Updated: Jul 19, 2022
We listened to a recent webinar organized by Glenmede titled “The Next Generation of Philanthropy,” which featured Sharna Goldseker, an author and founder of nonprofit 21/64. Goldseker, a noted expert on engaging Next Gen donors, shared research, and advice for engaging the next generation* in philanthropy. Below are some of the points that we took away from her presentation.
Next Gen approach giving differently than their elders.
Goldseker noted that the Next Gen perceive themselves to be motivated by impact and strategic difference, while they perceive their elders to be connected to organizations through heartstring ties or relationships.
Next Gen want to fund root causes and see themselves as partners with community and nonprofits in helping move the needle. In other words, it’s important to build the relationships with Next Gen, whether that’s through connecting with them as donors, as volunteers, or both.
Transmitting values to the Next Gen matters.
Goldseker explained that younger generations care about and have a sense of respect for legacy.
She encouraged webinar listeners to share and align values with other generations who want to become involved in philanthropy.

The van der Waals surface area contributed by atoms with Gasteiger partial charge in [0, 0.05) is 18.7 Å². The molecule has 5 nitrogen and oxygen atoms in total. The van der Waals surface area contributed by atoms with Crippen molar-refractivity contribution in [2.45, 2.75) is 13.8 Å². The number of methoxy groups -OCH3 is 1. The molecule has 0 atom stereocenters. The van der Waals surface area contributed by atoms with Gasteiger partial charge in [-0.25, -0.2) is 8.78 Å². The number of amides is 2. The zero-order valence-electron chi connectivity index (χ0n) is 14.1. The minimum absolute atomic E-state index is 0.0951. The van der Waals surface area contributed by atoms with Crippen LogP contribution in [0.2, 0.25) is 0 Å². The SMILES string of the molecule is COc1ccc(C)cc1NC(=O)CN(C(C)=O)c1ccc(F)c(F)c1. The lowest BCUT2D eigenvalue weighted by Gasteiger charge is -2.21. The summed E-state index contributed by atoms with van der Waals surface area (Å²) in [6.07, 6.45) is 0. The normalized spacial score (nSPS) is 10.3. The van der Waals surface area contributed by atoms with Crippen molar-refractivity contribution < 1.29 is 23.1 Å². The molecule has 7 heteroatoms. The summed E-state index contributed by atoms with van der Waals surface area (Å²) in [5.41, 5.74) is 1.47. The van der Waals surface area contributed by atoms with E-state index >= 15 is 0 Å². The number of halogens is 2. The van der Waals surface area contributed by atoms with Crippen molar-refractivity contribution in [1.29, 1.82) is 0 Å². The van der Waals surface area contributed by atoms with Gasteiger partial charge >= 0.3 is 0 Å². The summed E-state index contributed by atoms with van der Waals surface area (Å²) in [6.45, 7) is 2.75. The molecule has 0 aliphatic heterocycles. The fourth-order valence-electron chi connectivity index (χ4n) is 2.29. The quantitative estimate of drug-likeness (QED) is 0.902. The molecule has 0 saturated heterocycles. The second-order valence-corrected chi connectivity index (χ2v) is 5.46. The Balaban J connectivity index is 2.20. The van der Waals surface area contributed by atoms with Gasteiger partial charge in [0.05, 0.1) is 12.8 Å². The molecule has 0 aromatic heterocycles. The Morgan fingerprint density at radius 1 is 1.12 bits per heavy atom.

Next Gen are eager to give back in a variety of ways.
From research conducted, Goldseker explained that 75% of Next Gen volunteer before the age of 15, and 50% donate before the age of 21. “They’re eager to become involved,” she said.
Find ways to engage Next Gen.
Next Gen philanthropists eager to become involved, interested in learning about family values, and curious about strategic philanthropy. All these point to a passion and interest for the Next Gen in giving back. If you want to engage them in your family’s philanthropy, do so sooner rather than later!
If you’re interested in diving into research about Next Gen giving, we encourage you to check out this blog post by the Lilly Family School of Philanthropy. You can also check The Millennial Impact Report research by Derrick Feldmann.
*Next Gen is difficult to define. For these purposes, consider it as the millennial generation (born approximately 1981/2-1996/7) and Gen Z (born apx. 1997/8-early 2010s).